When I got there though, I was completely unprepared for exactly how nice of a hotel it actually was. I guess it wasn’t the Lotte Hotel, the premier 5-star hotel in Seoul, but it seemed to be trying for a close second. When I walked into the lobby wearing sneakers, shorts, and a t-shirt with backpack, and sweaty from being out in humid Seoul all day, I felt totally out of place. I was suddenly reminded of those ‘underwear dreams’ or ‘naked dreams’ that I used to have when I was a kid. I figured there was nothing to do but take it like a boss though, so I went up to the check in counter and gave them my name. ‘Oh yes, Mr. Bassett, you can check in directly on the 18th floor where you’ll be staying,’ the receptionist told me. She then led me to the elevator, placed an RFID card against a reader and then punched the 18th floor for me. When I got to the 18th floor another receptionist was waiting for me. ‘You are Mr. Bassett? They called us from the front desk. Please come this way.’ She led me to a chair, asked if I wanted a cocktail (I asked for a glass of ice water), and checked me in. That’s when I realized there was a separate check-in and two receptionists for every single floor of the hotel. There couldn’t have been more than 20 rooms on the entire floor.
After I checked in, she then showed me to my room. Now I mentioned earlier that since I wasn’t able to get a business traveler’s room I had to make do with a double-size bed room. I didn’t really understand what that meant until she showed me the room though. The room was dominated by a huge bed set in the very center, not against the wall as is usual. Laying in bed you faced the large window, which gave a beautiful view of the Seoul city lights, and if you looked down you could see the large courtyard on the city hall grounds right across the street from the hotel (more on that later). There was an electronic touchpad next to the bed, from which you could do the following: turn on or off every light in the room or adjust brightness as desired, open/close every curtain in the room including two at the window, one separating the bed from the bathroom area, and one making the full glass shower stall visible from the bed!), turn on lounge music, call room service, and set ‘do not disturb’ or ‘please make up room’ status on the outer door. Also, there was no closet or any means/way to hang any clothes. Finally I realized that this room was the 5-star equivalent of a love hotel! It felt really weird staying there all by myself.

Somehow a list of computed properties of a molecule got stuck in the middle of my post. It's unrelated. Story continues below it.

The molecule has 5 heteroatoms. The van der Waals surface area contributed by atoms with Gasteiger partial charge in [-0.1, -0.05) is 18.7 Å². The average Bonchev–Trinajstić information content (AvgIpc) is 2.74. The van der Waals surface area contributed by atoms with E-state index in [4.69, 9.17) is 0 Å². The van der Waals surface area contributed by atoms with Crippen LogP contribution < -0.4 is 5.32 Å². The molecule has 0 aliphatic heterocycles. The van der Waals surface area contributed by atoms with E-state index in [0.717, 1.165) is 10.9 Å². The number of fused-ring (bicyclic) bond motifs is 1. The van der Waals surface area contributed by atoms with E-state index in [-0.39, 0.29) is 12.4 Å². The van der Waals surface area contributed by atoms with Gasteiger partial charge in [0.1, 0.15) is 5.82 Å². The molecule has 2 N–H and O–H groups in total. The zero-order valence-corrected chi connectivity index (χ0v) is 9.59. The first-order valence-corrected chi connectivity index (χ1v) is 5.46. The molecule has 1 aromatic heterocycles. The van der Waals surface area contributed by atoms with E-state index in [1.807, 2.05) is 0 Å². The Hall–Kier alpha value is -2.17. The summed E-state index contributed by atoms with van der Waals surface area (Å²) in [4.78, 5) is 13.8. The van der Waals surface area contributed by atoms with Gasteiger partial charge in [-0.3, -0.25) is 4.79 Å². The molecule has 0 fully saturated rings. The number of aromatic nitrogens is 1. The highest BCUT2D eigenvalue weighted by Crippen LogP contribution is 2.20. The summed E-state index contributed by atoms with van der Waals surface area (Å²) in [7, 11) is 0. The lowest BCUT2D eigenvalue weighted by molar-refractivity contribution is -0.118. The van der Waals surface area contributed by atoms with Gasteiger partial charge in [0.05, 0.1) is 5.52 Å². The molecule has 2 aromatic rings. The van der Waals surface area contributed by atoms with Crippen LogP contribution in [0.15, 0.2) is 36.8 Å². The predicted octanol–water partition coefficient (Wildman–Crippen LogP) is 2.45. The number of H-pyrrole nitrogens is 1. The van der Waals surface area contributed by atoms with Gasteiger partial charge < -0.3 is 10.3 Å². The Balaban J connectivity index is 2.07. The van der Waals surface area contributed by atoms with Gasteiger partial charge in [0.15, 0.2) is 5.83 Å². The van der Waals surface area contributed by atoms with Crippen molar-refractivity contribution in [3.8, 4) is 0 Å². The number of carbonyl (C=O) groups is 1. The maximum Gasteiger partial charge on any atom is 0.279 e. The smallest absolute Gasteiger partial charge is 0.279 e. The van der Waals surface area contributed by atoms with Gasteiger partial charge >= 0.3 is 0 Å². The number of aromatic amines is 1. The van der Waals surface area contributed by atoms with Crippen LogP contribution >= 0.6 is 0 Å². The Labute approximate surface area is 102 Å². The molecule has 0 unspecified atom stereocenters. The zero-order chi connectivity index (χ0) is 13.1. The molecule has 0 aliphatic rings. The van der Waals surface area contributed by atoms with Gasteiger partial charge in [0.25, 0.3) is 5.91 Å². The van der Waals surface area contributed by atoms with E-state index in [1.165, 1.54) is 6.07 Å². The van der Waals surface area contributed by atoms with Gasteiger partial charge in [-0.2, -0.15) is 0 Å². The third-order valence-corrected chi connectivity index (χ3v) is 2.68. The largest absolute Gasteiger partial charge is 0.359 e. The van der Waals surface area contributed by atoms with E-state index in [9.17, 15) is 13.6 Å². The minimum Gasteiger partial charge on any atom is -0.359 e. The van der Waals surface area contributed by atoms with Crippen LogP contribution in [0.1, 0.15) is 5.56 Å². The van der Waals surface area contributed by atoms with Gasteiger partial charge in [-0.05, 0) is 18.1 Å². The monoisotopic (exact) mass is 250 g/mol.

7:00 pm: After a shower and change into clean pants and a t-shirt, I went back to the receptionists and asked for a recommendation on dinner. There were several high-class restaurants at the hotel, but they were Italian, French, and Japanese cuisine. Since I was only there for one night, I of course wanted to eat Korean, so she suggested a Korean barbecue place and gave me a map of downtown showing where the restaurant was located. At the restaurant the staff didn’t speak much English, but the menu was in Korean and Japanese so I was able figure out what I wanted and ordered by pointing. Verdict: Authentic Korean barbecue is really, really good. The place was pretty nice though, and I was a little worried about the bill since I hadn’t exchanged a whole lot of money and the portions were much larger than I expected, I couldn’t come close to eating it all. The final bill? 15,000 won ($15).
9:00 pm: I went back to my room to chill out a bit before going to bed, and it turned out there was a concert being held in the courtyard in front of the hotel! I actually had a really good view from my hotel window, and it was so loud I had no problem hearing it even through a closed window on the other side of the square. It was a bunch of K-pop acts, where each act would perform 2 to 3 songs. The verdict on K-pop? Very similar to J-pop: lots of pretty androgynous boys, lots of young, cute girls dancing in annoyingly cute poses. The concert finished at 10:00 and then I went to bed, all alone in my love-hotel room.
Tomorrow I’ll talk about what I did Saturday morning: tour the DMZ!